OscarGuy wrote:I'm guessing length. IMDb says it's 142 minutes. Either that or they are angling for an Oscar for Best Foreign Language Film and maybe the only way to do that is to cut English dialogue?
Actually Wes, you could be right about the English dialogue. Depending on the Academy rules.
I did state in another post:
"Most of The Square is in Swedish. Though Elizabeth Moss, Dominic West & Terry Notary received equal top billing in the opening credits the real star of the film is Claes Bang. Moss has 4 or 5 screens, West has 2 & Notary has 1(maybe briefly in another). Everything else is in Swedish and even some of the scenes with English speaking actors have Swedish spoken (the Dominic West Q&A being a case in point)."
I've just asked my partner how much of The Square he thought was in English and he initially said 50%, then lowered it to one third of the film. My statement above that 'everything else is in Swedish' is not correct. Claes Bang who plays the lead role sometimes spoke English in other scenes. Unfortunately when we saw the film all the dialogue (including English) was subtitled. Whenever subtitles in English (or French) appear I can't help but read them regardless of what language is being spoken. So I feel like I the version I saw was overwhelmingly Swedish (with a bit of French thrown in) when they was probably not the case. But then even the first scene that features Dominic West was a mixture of English & Swedish.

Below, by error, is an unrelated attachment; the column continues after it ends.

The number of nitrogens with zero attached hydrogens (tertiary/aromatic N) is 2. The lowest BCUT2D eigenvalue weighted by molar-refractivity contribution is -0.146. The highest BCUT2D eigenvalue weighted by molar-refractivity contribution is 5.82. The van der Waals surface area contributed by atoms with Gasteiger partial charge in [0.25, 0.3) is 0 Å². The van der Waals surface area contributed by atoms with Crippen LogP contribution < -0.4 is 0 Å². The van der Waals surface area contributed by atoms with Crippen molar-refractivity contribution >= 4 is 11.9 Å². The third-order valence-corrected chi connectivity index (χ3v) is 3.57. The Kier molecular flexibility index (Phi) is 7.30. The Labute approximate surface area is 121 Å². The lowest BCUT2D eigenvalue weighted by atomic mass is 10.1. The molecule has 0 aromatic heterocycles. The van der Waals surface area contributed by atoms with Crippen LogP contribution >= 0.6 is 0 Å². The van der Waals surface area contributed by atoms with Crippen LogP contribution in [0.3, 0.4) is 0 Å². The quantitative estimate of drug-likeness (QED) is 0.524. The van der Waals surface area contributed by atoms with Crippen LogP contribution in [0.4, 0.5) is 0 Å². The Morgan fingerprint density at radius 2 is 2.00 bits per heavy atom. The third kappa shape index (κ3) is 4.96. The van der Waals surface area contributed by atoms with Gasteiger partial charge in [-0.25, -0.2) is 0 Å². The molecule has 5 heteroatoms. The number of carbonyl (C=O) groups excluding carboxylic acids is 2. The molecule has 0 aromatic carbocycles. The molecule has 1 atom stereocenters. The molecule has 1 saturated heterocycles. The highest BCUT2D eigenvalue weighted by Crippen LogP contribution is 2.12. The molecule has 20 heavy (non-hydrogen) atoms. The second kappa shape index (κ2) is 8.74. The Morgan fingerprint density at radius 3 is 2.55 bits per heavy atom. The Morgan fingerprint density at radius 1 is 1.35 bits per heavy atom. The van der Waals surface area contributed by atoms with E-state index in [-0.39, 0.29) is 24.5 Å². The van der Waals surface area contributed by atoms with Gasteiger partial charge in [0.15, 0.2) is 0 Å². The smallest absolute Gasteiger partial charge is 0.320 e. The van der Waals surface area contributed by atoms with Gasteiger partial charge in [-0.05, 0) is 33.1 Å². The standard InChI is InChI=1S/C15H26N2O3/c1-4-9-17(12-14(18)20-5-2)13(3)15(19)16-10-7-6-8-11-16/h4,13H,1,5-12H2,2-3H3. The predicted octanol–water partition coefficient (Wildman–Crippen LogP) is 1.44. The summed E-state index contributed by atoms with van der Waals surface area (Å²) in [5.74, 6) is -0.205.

So maybe the are going to tinker with the Swedish release for that purpose.
Though the film does clock in at 142 minutes it moves along very quickly and whilst I hate to see it changed, I must concede that a few minor trims to some of the longer drama scenes probably wouldn't do any damage to the film. Any cuts to the comic ones would utterly destroy it, but there are less of those and they require their length for the build-up of the unexpected.
"I want cement covering every blade of grass in this nation! Don't we taxpayers have a voice anymore?" Peggy Gravel (Mink Stole) in John Waters' Desperate Living (1977)